Hi Everyone, we are coming up on the registration deadline for the 2019 IACG open house! We’d love to see you at Santa Rosa and hear about your research. Please register and submit an abstract by May 15 if you are planning on attending or presenting.
If you have any questions about the format or the registration process please reach out directly to Jen, Jeff, Cathy, Sal or Federico. If you plan to attend, there are rooms reserved for the conference in make your room reservation directly with the ACG.
We are looking forward to the third iACG/ACG Research Open House, scheduled from July 18-19, 2019. The event will take place in Santa Rosa. Please note that we have a new format for the workshop in order to facilitate and maximize interactions and exchanges among participants. The new format includes talks by keynote speakers, lightning talks, and poster sessions, in addition to music, film, and art exhibitions. We are prioritizing time for participants to talk informally at the poster sessions. Therefore, we are soliciting submissions for posters only at this time. We are looking forward to seeing you in Santa Rosa!
The study uses 3D-printed robotic models to study mating behavior of the yellow toad Incilius luetkenii (formerly Bufo luetkenii). The sudden appearance of bright yellow males at the start of the wet season is a familiar phenomenon to those who have spent time in Santa Rosa. A 2015 paper with graduate student Nicolas Rehberg-Besler provided evidence that the color change facilitated sex recognition in this species. Video below and more at the link.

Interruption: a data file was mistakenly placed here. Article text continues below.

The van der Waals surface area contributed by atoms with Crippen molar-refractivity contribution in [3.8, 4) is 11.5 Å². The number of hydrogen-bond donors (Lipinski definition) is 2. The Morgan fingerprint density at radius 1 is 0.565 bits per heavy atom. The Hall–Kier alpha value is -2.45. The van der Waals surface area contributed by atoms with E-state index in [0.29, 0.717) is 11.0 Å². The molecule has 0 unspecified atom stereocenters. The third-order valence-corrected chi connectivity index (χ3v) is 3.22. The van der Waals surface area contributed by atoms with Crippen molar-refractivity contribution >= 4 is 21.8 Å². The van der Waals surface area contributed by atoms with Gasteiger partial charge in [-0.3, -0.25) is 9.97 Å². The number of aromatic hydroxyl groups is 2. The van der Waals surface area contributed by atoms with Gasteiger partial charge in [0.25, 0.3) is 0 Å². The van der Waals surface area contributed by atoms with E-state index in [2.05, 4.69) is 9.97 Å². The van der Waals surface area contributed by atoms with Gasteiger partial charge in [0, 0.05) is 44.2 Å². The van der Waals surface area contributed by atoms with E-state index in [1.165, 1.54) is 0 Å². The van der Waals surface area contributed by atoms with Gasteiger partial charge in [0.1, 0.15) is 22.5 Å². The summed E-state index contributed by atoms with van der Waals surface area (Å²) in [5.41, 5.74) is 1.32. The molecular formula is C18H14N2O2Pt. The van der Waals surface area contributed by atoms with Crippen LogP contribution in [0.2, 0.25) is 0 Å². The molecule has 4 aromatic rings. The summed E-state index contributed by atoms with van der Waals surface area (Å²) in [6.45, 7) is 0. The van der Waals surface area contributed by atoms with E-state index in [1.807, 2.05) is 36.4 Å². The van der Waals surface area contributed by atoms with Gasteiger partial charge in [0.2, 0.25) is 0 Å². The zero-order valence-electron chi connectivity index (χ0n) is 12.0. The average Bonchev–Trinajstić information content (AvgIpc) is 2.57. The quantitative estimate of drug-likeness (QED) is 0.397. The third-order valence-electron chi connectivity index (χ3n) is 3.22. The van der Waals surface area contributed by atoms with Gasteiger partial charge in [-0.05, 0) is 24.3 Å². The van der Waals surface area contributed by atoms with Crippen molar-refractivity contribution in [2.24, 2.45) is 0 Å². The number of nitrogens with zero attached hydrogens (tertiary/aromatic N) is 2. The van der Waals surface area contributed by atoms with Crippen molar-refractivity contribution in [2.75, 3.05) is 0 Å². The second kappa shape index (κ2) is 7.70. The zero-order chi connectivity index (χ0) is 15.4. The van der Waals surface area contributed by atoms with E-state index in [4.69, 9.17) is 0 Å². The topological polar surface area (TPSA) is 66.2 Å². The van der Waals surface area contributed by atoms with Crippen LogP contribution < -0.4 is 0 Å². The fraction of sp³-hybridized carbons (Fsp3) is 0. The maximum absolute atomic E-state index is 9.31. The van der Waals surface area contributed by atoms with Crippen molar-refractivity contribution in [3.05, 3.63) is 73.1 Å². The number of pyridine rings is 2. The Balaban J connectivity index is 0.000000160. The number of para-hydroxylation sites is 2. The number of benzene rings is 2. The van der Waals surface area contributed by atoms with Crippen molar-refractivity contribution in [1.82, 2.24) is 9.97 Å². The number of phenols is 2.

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David’s first book on reptiles and amphibians of dry forest was my first field guide to tropical herps and I used it to pieces (literally). I hope that a new generation of dry forest naturalists enjoys this version as much as I did that one.
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For those who aren’t aware of this looming challenge, I include a few (not intended comprehensive, just things I have run across in the last year) links below regarding the planned “Canal Seco.” This is an overland cargo route that would run from Limon to Cuajiniquil. Something to keep an eye on.
Much of the work sponsored by the chair will be carried out in Sector Santa Rosa of the ACG, where Dr. Melin is a long time researcher and co-director of the long-running white-faced capuchin research project. Dr. Melin’s work in Santa Rosa has focused on sensory ecology, including the consequences of primate color vision syndromes for foraging behavior.
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Dr. Fedigan’s research into the white-faced capuchin monkey (Cebus capucinus) is one of the ACG’s longest running and most productive field research projects, and she has supervised dozens of students who have conducted their research in and around Santa Rosa. Her citation reads:
Linda Marie Fedigan has made enduring contributions to the study of primates, some of our closest evolutionary relatives. Canada Research Chair in Primatology and Bioanthropology at the University of Calgary, she established a world-class research station in Costa Rica’s Àrea de Conservación Guanacaste. Known for her field work, she has conducted groundbreaking long-term studies of the life history and reproductive patterns of female monkeys, which have increased our understanding of how primates adapt to their environments. An exemplary mentor, she is also known for her academic study of the role of women in science.
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